The limelight at training camp shines brightly on potential stars as they go through the paces of playing their way onto or off of National Hockey League rosters.
But lingering in their considerable shadows are the players whose hype has since passed them by, that is, if they ever had any hype at all. Fringe prospects make up the majority of the initial invitees to training camp, whether they be late-round picks, free agent invitees, other team’s cast-offs or players who are continually on the cusp of an NHL roster.
Examples are legion and fall into a variety of different categories. Many of their careers read like a veritable road map of injuries, blown opportunities, set-backs and listings of minor league cities. There are former first-rounders like Jason Ward and Nolan Baumgartner, whose injury-riddled careers have held them back from golden opportunities. Then there are former highly-touted prospects like Cameron Mann and Alexei Tezikov who are still trying to translate their unending potential into NHL paychecks.
These players, and many others from around the globe, are always present in large numbers at the beginning of camp but dwindle in number as the days pass and the cuts progress, many of them an afterthought in the whole process. However, patient teams with an eye for talent and offering the right situation can occasionally unearth a diamond or add depth to their rosters.
Jay Leach is starting to become a veteran of the training camp process and is still looking for his opportunity to climb the ranks in the Phoenix Coyotes’ system. Recently turned 23, Leach is four years removed from being drafted 115th overall out of Providence College in the 1998 NHL Entry Draft. With no previous experience above the East Coast Hockey League, it wasn’t surprising that he was also among a group of early cuts from the team Sept. 23.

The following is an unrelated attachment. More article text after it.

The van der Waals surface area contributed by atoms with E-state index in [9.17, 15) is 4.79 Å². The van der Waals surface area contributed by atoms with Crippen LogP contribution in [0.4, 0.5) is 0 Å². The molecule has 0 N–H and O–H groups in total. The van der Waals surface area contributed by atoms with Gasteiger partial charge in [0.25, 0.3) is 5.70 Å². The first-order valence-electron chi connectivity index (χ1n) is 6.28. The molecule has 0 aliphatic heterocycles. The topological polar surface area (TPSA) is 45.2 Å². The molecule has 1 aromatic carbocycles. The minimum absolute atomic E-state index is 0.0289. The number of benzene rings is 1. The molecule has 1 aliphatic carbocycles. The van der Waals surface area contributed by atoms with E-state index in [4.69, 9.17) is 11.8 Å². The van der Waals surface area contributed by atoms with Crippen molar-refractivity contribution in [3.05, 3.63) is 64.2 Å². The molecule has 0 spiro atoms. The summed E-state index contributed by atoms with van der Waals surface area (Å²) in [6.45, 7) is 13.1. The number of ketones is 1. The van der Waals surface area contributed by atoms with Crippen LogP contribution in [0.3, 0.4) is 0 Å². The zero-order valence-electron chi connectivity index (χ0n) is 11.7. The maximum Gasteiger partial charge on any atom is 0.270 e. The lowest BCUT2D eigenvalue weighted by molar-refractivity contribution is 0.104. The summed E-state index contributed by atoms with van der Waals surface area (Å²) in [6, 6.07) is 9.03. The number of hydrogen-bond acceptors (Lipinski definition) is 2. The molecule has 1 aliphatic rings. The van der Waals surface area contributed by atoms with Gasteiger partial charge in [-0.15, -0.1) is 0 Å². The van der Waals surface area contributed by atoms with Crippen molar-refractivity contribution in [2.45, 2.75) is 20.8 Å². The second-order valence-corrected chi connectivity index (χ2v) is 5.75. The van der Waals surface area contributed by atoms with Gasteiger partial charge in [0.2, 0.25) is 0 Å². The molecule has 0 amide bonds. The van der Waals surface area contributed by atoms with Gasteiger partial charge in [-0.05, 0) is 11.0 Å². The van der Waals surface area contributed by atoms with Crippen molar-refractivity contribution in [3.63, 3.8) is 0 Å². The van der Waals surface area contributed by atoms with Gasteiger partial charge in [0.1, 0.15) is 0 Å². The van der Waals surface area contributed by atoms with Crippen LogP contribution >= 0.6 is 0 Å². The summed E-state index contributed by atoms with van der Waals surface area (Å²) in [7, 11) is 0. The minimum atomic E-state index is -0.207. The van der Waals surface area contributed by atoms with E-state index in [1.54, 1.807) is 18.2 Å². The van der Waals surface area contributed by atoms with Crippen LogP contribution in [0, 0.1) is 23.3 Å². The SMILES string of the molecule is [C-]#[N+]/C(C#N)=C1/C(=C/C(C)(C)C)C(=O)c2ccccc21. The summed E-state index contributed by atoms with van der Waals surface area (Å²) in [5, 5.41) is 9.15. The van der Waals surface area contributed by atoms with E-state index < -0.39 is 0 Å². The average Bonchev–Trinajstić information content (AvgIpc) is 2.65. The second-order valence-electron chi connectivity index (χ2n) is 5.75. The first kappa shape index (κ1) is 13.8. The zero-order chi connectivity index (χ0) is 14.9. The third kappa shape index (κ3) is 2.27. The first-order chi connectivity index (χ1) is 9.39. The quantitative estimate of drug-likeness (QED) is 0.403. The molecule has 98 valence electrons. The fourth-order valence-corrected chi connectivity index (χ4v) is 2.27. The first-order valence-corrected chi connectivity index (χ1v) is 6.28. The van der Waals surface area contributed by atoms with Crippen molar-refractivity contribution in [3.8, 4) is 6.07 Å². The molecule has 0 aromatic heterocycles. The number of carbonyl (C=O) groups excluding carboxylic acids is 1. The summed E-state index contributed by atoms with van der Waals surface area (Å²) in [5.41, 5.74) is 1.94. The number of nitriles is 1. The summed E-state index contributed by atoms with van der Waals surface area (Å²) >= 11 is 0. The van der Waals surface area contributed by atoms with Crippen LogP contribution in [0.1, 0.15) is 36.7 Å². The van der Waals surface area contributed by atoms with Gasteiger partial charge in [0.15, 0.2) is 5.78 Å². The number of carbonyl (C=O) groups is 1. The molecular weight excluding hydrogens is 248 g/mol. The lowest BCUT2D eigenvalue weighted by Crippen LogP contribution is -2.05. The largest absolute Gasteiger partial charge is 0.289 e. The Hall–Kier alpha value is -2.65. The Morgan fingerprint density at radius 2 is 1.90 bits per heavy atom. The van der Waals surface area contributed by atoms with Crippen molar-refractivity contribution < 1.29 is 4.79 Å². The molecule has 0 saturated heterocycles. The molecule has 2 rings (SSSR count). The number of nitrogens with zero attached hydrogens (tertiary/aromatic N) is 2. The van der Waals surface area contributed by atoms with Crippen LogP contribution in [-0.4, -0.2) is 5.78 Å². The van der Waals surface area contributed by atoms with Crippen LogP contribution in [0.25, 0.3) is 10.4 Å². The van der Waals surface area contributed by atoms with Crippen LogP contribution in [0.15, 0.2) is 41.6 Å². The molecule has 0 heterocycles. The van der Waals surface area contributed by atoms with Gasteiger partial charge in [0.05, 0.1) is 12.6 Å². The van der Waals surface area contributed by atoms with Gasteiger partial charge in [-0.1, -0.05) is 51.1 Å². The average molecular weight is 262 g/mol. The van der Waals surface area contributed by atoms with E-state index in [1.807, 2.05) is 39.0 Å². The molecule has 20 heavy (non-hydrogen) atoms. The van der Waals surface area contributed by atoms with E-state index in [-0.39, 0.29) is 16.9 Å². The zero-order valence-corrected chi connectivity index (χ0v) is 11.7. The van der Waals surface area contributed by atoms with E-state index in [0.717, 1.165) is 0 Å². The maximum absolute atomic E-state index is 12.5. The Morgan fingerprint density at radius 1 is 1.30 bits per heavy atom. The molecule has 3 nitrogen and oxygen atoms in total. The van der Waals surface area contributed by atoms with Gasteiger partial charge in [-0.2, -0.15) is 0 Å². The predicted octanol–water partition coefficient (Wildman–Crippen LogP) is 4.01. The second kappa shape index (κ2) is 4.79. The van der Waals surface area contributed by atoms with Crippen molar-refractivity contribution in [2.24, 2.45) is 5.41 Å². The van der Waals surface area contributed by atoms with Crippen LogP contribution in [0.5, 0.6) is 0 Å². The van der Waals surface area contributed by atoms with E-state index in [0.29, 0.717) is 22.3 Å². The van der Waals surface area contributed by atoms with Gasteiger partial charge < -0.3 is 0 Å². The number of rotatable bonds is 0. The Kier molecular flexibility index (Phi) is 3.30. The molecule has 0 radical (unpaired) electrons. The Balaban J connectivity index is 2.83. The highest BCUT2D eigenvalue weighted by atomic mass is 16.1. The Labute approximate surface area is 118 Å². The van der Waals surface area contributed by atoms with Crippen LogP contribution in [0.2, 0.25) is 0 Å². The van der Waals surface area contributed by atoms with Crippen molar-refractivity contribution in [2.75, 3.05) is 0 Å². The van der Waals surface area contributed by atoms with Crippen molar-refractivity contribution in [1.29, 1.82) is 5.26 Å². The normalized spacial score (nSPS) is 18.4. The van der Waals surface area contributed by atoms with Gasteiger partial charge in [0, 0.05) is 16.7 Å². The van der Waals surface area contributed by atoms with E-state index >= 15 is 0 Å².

Last season, his first of professional hockey, Leach was the victim of circumstance and ended up with the Mississippi Sea Wolves of the ECHL. The Coyotes split their American Hockey League franchise, the Springfield Falcons, with the Tampa Bay Lightning, meaning spaces on the defence corps are limited and Leach took the hit and a demotion.
“With the situation in Springy, a player like me couldn’t get enough playing time to develop and impress, so I was sent to (Mississippi),” said the 6-foot-4, 232-pound defensive defenceman. “I’d hopefully like to think I’m still there on the radar, but you know there’s always guys coming up so I just have to keep playing hard I guess.”
Marty McSorley, the new head coach with the Falcons, may ultimately hold the fate of Leach in his hands when he finishes assembling his team. A former punishing defenceman with a questionable future as a hockey player himself, he knows the situation guys like Leach are in and how a single opportunity can change a career.
“I think some of the guys may feel like the clock is running and that they really have to make the best of their opportunities,” said McSorley. “I have had kids that say to me, ‘Hey, I’ll do whatever it takes to get a look,’ and I admire that mentality. I admire that they care that much and are committed to working towards that.”
For Leach, he knows he still has some time on his side to make the eventual NHL dream. His concentration right now is on learning the tricks of the trade from McSorley and as he says, how simplifying his game can actually add to his game. But by the same token, he’s wary about being lost in the shuffle or labeled a fringe prospect.
“There’s many cases where these guys get into the (NHL) at 28, so I just gotta keep playing,” he said. “Obviously it would be easier to be in this situation if I was 20, then 23, but what can you do? I can’t turn back time.”
He knows that now is the time for him to take advantage of any opportunity to advance his career into the AHL, and he hopes McSorley will give him that chance. For his sake, he may have found the right coach at the right time.
For the others, as the season nears closer and the cuts come quicker, many of those familiar names fall by the wayside of NHL teams, as they cut a swath through their respective rosters and form their lines. Another season, another set-back for many of them. But for those who have an opportunity thrown their way, it is theirs to take advantage of as they now hold their own fate in their hands. And to have that control is all they could ask for.